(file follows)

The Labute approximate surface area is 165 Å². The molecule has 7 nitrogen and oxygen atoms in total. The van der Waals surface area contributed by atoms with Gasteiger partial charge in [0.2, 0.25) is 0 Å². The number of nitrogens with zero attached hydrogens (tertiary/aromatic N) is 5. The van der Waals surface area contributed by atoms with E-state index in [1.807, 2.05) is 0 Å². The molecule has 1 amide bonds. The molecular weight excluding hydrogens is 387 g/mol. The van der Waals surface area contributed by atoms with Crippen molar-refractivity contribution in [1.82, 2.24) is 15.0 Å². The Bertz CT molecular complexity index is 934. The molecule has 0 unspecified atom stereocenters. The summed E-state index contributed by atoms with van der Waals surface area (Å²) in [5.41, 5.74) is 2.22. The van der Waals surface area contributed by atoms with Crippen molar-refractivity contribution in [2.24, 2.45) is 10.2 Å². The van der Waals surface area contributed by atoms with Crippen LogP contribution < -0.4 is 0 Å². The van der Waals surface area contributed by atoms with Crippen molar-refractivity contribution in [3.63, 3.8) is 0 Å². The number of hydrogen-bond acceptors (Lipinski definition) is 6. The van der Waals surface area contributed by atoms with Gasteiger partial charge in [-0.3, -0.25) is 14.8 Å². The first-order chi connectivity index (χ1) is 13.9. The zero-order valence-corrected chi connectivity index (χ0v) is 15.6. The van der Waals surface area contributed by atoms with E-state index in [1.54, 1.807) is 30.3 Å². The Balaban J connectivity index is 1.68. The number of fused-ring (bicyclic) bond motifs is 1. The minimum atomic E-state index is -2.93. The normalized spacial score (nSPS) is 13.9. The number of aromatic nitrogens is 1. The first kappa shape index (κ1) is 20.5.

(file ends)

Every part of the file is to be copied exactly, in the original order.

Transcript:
The Labute approximate surface area is 165 Å². The molecule has 7 nitrogen and oxygen atoms in total. The van der Waals surface area contributed by atoms with Gasteiger partial charge in [0.2, 0.25) is 0 Å². The number of nitrogens with zero attached hydrogens (tertiary/aromatic N) is 5. The van der Waals surface area contributed by atoms with E-state index in [1.807, 2.05) is 0 Å². The molecule has 1 amide bonds. The molecular weight excluding hydrogens is 387 g/mol. The van der Waals surface area contributed by atoms with Crippen molar-refractivity contribution in [1.82, 2.24) is 15.0 Å². The Bertz CT molecular complexity index is 934. The molecule has 0 unspecified atom stereocenters. The summed E-state index contributed by atoms with van der Waals surface area (Å²) in [5.41, 5.74) is 2.22. The van der Waals surface area contributed by atoms with Crippen molar-refractivity contribution in [2.24, 2.45) is 10.2 Å². The van der Waals surface area contributed by atoms with Crippen LogP contribution < -0.4 is 0 Å². The van der Waals surface area contributed by atoms with Crippen molar-refractivity contribution in [3.63, 3.8) is 0 Å². The number of hydrogen-bond acceptors (Lipinski definition) is 6. The van der Waals surface area contributed by atoms with Gasteiger partial charge in [-0.3, -0.25) is 14.8 Å². The first-order chi connectivity index (χ1) is 13.9. The zero-order valence-corrected chi connectivity index (χ0v) is 15.6. The van der Waals surface area contributed by atoms with E-state index in [1.54, 1.807) is 30.3 Å². The Balaban J connectivity index is 1.68. The number of fused-ring (bicyclic) bond motifs is 1. The minimum atomic E-state index is -2.93. The normalized spacial score (nSPS) is 13.9. The number of aromatic nitrogens is 1. The first kappa shape index (κ1) is 20.5.